Now that the Palestinian Islamic Movement, Hamas, has officially changed its Charter, one should not immediately assume that the decision is, in itself, an act of political maturity.
Undoubtedly, Hamas’ first Charter, which was released to the public in August 1988, reflected a degree of great intellectual dearth and political naïveté.
“Allah is great, Allah is greater than their army, Allah is greater than their airplanes and their weapons,” the original Charter partly read.
It called on Palestinians to take on the Israeli occupation army, seeking “martyrdom, or victory”, and derided Arab rulers and armies: “Has your national zealousness died and your pride run out while the Jews daily perpetrate grave and base crimes against the people and the children?”
This may seem foolishly worded now. But back then, the context was rather different.
The document was released a few months after the formation of Hamas, itself created as an outcome of the Palestinian Uprising of December 1987, which saw the killing of thousands of Palestinians, mostly children.
At the time, the Hamas leadership was a grassroots composition, consisting of school teachers and local imams and almost entirely made up of Palestinian refugees.
While Hamas founders openly attributed their ideology to the Muslim Brotherhood Movement, their politics was, in fact, formulated inside Palestinian refugee camps and Israeli prisons.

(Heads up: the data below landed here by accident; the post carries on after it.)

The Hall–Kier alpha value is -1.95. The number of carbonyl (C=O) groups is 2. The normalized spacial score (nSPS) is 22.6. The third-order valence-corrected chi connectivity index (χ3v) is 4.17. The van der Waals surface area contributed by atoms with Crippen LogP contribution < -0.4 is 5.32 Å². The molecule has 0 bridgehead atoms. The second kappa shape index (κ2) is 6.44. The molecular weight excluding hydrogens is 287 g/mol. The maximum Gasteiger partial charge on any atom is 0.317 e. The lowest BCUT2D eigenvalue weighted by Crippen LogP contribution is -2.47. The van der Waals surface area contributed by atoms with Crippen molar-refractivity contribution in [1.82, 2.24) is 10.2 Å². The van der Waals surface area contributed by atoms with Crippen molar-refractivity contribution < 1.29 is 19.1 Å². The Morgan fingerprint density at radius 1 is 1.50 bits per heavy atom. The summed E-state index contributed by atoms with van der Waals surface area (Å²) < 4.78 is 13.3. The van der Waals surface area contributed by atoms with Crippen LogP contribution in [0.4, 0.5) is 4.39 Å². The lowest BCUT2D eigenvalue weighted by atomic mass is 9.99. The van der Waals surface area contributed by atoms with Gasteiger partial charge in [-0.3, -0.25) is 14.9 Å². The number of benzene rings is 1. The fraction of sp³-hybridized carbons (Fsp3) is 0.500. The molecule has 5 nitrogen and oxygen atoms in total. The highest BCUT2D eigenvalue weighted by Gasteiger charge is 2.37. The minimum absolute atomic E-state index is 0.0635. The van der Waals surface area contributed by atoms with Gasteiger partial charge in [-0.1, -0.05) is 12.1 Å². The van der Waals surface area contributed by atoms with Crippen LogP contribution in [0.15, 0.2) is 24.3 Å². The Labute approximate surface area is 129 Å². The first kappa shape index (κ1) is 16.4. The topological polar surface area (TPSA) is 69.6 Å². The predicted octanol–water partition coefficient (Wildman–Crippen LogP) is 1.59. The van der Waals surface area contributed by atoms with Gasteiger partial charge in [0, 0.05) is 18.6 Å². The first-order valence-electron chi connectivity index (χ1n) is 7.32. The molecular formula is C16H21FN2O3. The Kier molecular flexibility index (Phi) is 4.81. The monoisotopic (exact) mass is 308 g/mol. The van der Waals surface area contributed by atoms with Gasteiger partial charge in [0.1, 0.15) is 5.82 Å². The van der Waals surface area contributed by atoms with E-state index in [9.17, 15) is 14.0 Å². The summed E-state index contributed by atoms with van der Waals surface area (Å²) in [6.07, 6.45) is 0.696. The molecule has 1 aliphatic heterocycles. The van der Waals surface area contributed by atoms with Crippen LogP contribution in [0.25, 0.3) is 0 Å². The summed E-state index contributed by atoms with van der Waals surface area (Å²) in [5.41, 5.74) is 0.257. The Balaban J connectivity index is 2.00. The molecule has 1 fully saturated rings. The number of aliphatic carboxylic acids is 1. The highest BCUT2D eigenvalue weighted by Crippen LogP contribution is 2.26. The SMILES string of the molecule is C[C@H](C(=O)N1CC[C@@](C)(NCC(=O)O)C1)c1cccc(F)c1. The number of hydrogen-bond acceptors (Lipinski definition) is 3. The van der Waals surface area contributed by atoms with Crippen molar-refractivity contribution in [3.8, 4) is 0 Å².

Despite their desire to see their movement as a component of a larger regional dynamics, it was mostly the outcome of a unique Palestinian experience.
True, the language of their Charter, at the time, reflected serious political immaturity, lack of true vision and an underestimation of their future appeal.
However, it also reflected a degree of sincerity, as it accurately depicted a rising popular tide in Palestine that was fed up with Fatah’s domination of the Palestine Liberation Organization (PLO).
Fatah, along with other PLO factions, became increasingly disengaged from Palestinian reality after the Israeli invasion of Lebanon in 1982.
The invasion of Lebanon saw the dispersal of the Palestinian national movement abroad among various Arab countries, headquartered mostly in Tunisia. In Tunis, Palestinian leaders grew wealthy, but offered nothing new, except for tired clichés of a bygone era.
The 1987 Intifada was a reflection of popular frustration, not only with the Israeli military occupation, but the failure, corruption and irrelevance of the PLO.
Thus, the formation of Hamas in that specific period of Palestinian history cannot be understood separate from the Intifada, which introduced a new generation of Palestinian movements, leaders and grassroots organizations.